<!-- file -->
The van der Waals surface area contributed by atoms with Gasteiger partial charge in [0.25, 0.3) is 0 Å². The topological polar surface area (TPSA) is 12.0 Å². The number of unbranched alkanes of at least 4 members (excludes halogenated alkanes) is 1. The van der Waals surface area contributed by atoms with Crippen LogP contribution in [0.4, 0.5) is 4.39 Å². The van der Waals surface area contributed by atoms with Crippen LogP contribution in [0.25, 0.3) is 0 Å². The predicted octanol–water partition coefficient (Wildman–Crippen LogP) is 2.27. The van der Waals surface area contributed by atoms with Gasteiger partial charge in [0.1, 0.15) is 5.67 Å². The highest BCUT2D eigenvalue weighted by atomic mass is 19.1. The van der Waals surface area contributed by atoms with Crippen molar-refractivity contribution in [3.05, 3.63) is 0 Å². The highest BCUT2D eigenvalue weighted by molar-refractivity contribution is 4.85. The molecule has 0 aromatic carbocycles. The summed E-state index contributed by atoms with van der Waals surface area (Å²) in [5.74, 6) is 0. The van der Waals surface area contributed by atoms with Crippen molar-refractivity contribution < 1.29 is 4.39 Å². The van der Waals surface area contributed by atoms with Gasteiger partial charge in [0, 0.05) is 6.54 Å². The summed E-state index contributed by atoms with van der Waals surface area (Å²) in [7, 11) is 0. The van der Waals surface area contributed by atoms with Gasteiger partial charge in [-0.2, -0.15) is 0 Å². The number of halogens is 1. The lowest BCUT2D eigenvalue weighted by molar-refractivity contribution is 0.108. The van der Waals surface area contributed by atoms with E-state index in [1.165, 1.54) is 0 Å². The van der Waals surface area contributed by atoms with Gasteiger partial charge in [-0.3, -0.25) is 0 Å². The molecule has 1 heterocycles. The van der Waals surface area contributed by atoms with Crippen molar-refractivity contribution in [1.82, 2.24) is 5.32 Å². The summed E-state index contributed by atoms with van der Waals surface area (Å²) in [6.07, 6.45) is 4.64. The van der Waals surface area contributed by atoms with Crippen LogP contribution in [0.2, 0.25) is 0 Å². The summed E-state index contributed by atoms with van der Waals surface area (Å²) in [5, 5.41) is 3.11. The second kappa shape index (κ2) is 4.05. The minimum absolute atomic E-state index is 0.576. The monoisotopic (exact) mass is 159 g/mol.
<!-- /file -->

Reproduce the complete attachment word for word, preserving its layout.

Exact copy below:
The van der Waals surface area contributed by atoms with Gasteiger partial charge in [0.25, 0.3) is 0 Å². The topological polar surface area (TPSA) is 12.0 Å². The number of unbranched alkanes of at least 4 members (excludes halogenated alkanes) is 1. The van der Waals surface area contributed by atoms with Crippen LogP contribution in [0.4, 0.5) is 4.39 Å². The van der Waals surface area contributed by atoms with Crippen LogP contribution in [0.25, 0.3) is 0 Å². The predicted octanol–water partition coefficient (Wildman–Crippen LogP) is 2.27. The van der Waals surface area contributed by atoms with Gasteiger partial charge in [0.1, 0.15) is 5.67 Å². The highest BCUT2D eigenvalue weighted by atomic mass is 19.1. The van der Waals surface area contributed by atoms with Crippen molar-refractivity contribution in [3.05, 3.63) is 0 Å². The highest BCUT2D eigenvalue weighted by molar-refractivity contribution is 4.85. The molecule has 0 aromatic carbocycles. The summed E-state index contributed by atoms with van der Waals surface area (Å²) in [5.74, 6) is 0. The van der Waals surface area contributed by atoms with Crippen molar-refractivity contribution < 1.29 is 4.39 Å². The van der Waals surface area contributed by atoms with Gasteiger partial charge in [0, 0.05) is 6.54 Å². The summed E-state index contributed by atoms with van der Waals surface area (Å²) in [7, 11) is 0. The van der Waals surface area contributed by atoms with Gasteiger partial charge in [-0.2, -0.15) is 0 Å². The number of halogens is 1. The lowest BCUT2D eigenvalue weighted by molar-refractivity contribution is 0.108. The van der Waals surface area contributed by atoms with E-state index in [1.165, 1.54) is 0 Å². The van der Waals surface area contributed by atoms with Gasteiger partial charge in [-0.3, -0.25) is 0 Å². The molecule has 1 heterocycles. The van der Waals surface area contributed by atoms with Crippen molar-refractivity contribution in [1.82, 2.24) is 5.32 Å². The summed E-state index contributed by atoms with van der Waals surface area (Å²) in [6.07, 6.45) is 4.64. The van der Waals surface area contributed by atoms with Crippen LogP contribution in [0.2, 0.25) is 0 Å². The summed E-state index contributed by atoms with van der Waals surface area (Å²) in [5, 5.41) is 3.11. The second kappa shape index (κ2) is 4.05. The minimum absolute atomic E-state index is 0.576. The monoisotopic (exact) mass is 159 g/mol.